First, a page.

Learn More About Permanent Total Disability

Permanent Total Disability (PTD) is when because of an occupational injury or disease, a person is unable to work in any occupation for which they are suited by education, training, or experience.

The worker must prove that he/she is unable to return to work in any capacity and that their injury is a permanent condition. Typically to qualify for a permanent total disability award, the worker has to receive a disability rating of 100% for their injury.

A disability rating between 1 and 99% is classified as permanent partial disability.

What is PTD?

Definitions of permanent total disability differ from state to state.

However, typical definitions of permanent total disability would include loss of two eyes, arms or legs, or absence from work for six months due to an injury or illness sustained on the job without expectation of returning to the prior occupation.

Once a permanent total rating is established, the claimant is entitled to receive PTD compensation benefits. The employer's insurer may seek a settlement of the injured worker's claim through a lump sum payment, which would cover the PTD damages.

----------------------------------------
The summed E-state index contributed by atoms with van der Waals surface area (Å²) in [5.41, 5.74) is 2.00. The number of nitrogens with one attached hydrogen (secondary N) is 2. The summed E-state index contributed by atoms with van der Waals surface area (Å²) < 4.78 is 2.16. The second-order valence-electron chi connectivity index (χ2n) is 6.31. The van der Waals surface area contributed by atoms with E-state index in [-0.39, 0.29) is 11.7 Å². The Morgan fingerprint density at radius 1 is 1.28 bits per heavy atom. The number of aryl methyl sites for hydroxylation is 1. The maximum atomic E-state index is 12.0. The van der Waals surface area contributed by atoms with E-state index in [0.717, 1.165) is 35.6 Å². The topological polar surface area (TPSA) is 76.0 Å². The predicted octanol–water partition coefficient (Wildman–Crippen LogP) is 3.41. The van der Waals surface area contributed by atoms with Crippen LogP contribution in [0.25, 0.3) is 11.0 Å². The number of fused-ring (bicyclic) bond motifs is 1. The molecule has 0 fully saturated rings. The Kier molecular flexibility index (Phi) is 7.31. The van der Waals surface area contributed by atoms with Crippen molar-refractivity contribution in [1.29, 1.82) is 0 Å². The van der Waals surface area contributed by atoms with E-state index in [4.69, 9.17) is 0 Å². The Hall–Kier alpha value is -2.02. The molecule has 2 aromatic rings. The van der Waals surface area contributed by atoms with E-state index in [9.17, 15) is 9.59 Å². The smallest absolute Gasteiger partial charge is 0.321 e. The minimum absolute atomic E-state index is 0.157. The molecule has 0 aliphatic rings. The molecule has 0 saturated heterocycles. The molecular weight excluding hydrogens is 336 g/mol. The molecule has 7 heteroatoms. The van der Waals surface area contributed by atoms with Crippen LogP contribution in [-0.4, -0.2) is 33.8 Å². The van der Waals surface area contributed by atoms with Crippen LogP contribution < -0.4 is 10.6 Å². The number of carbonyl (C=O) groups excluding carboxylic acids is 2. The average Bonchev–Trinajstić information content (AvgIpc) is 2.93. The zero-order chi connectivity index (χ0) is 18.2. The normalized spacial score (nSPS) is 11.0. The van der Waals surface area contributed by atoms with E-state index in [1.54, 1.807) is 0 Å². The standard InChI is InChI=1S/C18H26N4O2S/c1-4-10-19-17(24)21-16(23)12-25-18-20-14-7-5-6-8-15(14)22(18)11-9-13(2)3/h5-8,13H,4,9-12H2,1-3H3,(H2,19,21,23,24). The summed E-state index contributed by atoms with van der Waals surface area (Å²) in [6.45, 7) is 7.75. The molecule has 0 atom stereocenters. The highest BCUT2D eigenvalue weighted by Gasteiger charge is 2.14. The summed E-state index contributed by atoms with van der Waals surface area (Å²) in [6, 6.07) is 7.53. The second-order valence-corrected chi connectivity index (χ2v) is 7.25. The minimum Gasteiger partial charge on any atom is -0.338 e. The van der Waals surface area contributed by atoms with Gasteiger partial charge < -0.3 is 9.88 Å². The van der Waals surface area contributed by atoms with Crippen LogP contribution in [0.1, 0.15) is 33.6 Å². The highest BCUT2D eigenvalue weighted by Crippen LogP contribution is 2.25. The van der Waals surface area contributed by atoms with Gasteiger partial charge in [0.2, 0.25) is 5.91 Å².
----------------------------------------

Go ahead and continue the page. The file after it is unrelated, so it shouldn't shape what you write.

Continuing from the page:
While the lump sum payment may be considerable depending on the rating and occupation involved, it also closes the claim.

Settlement Should Be Entered Into Carefully

When a settlement is reached, the workers compensation insurance company issues a check in exchange for a signed release of claim document.

Thus if the claimant's injury worsened or was re–aggravated, the employer and their insurer would not be responsible for payment of future medical treatment. Claimants should seek counsel with a workers' compensation attorney regarding their permanent total disability.

Individuals or groups of individual can also purchase their own private long–term disability insurance. However, if their disabling injury occurred on the job, the amount the claimant is eligible to receive is offset by the workers compensation benefits.

However, if you are self–employed or not covered by employer disability insurance, it makes sense to consider purchasing private long–term disability insurance.